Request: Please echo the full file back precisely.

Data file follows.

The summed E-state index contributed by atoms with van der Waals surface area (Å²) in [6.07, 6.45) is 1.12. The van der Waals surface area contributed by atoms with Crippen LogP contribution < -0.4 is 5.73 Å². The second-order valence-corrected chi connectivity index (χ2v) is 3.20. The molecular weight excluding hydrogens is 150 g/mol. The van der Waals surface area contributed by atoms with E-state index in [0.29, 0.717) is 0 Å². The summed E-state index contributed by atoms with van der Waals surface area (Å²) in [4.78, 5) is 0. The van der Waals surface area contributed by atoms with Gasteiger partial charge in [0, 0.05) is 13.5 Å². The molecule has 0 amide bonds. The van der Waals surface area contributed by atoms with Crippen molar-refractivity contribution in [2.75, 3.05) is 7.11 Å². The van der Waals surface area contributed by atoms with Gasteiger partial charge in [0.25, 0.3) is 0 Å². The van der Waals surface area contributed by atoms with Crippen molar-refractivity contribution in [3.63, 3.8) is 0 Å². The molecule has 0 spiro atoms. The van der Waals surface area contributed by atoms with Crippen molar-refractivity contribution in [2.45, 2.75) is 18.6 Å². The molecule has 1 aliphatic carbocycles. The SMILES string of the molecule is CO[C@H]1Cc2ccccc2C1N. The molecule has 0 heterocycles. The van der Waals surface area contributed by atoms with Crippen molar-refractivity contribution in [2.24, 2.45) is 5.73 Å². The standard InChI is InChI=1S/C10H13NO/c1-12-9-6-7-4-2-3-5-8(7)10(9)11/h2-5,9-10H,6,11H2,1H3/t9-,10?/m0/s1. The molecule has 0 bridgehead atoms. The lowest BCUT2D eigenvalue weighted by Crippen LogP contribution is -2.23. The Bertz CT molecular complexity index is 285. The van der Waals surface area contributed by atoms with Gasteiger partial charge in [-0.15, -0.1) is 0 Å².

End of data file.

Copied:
The summed E-state index contributed by atoms with van der Waals surface area (Å²) in [6.07, 6.45) is 1.12. The van der Waals surface area contributed by atoms with Crippen LogP contribution < -0.4 is 5.73 Å². The second-order valence-corrected chi connectivity index (χ2v) is 3.20. The molecular weight excluding hydrogens is 150 g/mol. The van der Waals surface area contributed by atoms with E-state index in [0.29, 0.717) is 0 Å². The summed E-state index contributed by atoms with van der Waals surface area (Å²) in [4.78, 5) is 0. The van der Waals surface area contributed by atoms with Gasteiger partial charge in [0, 0.05) is 13.5 Å². The molecule has 0 amide bonds. The van der Waals surface area contributed by atoms with Crippen molar-refractivity contribution in [2.75, 3.05) is 7.11 Å². The van der Waals surface area contributed by atoms with Gasteiger partial charge in [0.25, 0.3) is 0 Å². The van der Waals surface area contributed by atoms with Crippen molar-refractivity contribution in [3.63, 3.8) is 0 Å². The molecule has 0 spiro atoms. The van der Waals surface area contributed by atoms with Crippen molar-refractivity contribution in [2.45, 2.75) is 18.6 Å². The molecule has 1 aliphatic carbocycles. The SMILES string of the molecule is CO[C@H]1Cc2ccccc2C1N. The molecule has 0 heterocycles. The van der Waals surface area contributed by atoms with Crippen molar-refractivity contribution in [2.24, 2.45) is 5.73 Å². The standard InChI is InChI=1S/C10H13NO/c1-12-9-6-7-4-2-3-5-8(7)10(9)11/h2-5,9-10H,6,11H2,1H3/t9-,10?/m0/s1. The molecule has 0 bridgehead atoms. The lowest BCUT2D eigenvalue weighted by Crippen LogP contribution is -2.23. The Bertz CT molecular complexity index is 285. The van der Waals surface area contributed by atoms with Gasteiger partial charge in [-0.15, -0.1) is 0 Å².